It is one of those first spring evenings when you return home at six-thirty, walk through your rooms, and debate about turning on lamps. Something of the late sunlight through which you just drove home from therapy has followed you inside – or rather seems to meet you, already there, in each room you enter. The profoundly human instinct to dress the lamps is momentarily quieted. The world as it is feels like it just might be enough.
The world of memory and intention and repair through which you just walked for fifty minutes while sitting in a familiar office chair is ready to become invisible again. You feed the cat, you measure the cup of rice, you feel the texture of the floor through your socks. Home-making emerges as the task by which you build a healthier world of memory and intention, and you wield each week a surer hand in creating it.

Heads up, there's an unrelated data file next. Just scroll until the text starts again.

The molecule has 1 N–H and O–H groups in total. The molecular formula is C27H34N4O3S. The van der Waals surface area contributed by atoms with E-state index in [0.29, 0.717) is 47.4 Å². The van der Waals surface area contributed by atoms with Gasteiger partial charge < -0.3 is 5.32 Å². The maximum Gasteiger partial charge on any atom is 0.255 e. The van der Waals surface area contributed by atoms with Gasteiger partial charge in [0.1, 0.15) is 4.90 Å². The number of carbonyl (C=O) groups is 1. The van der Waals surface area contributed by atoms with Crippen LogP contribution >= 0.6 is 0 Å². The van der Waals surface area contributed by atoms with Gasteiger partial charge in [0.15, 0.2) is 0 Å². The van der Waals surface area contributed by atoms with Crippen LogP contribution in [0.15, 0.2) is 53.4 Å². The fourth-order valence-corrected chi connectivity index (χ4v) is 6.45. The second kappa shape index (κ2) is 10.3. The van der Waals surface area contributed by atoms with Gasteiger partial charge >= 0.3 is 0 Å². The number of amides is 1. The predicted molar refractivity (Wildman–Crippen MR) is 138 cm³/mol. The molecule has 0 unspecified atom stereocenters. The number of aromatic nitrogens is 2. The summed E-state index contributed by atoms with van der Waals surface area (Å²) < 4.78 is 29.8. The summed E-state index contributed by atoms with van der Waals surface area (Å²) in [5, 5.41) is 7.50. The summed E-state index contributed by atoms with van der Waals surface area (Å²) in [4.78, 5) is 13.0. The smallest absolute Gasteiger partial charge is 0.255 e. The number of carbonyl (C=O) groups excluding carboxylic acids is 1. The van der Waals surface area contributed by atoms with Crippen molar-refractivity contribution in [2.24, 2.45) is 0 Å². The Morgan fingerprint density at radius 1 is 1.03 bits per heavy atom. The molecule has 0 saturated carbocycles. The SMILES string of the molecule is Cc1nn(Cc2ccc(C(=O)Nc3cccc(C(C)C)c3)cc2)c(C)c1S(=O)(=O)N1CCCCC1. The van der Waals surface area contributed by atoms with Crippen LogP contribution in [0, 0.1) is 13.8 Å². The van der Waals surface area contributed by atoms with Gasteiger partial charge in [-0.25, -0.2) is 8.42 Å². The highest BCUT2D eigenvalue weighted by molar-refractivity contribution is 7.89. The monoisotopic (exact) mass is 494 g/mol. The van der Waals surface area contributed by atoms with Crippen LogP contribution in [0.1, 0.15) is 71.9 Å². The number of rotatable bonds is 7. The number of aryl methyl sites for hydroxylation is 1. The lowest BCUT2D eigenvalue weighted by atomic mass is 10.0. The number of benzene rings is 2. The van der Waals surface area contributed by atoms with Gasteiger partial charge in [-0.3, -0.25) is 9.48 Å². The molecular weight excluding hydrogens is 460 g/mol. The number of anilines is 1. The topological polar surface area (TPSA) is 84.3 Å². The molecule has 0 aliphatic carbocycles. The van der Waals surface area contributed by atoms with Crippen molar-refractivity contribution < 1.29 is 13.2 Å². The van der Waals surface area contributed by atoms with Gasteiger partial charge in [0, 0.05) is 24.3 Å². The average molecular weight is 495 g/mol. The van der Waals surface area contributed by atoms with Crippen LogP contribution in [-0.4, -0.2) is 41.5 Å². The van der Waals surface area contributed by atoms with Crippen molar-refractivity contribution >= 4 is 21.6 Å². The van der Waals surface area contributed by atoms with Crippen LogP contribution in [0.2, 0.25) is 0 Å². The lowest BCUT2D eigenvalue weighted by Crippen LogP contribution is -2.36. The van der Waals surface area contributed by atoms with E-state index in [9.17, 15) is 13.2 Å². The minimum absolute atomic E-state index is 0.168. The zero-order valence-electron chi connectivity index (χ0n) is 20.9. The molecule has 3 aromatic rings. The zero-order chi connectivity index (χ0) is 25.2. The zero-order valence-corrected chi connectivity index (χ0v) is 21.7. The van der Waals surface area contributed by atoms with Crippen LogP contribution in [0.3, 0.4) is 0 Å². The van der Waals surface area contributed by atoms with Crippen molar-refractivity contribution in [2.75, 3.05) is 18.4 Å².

A third paragraph completes this spring triptych. Within the space created by the hinged panels, an altar table is covered by linens, and candles are lit. No choreography predicts the movement of the flames, the movement of the shadows. Tall figures whose conversation flickers across the three panels watch over your life. You have learned to trust them a little more today.
Photo of Downside Abbey Triptych from Andrew Cusack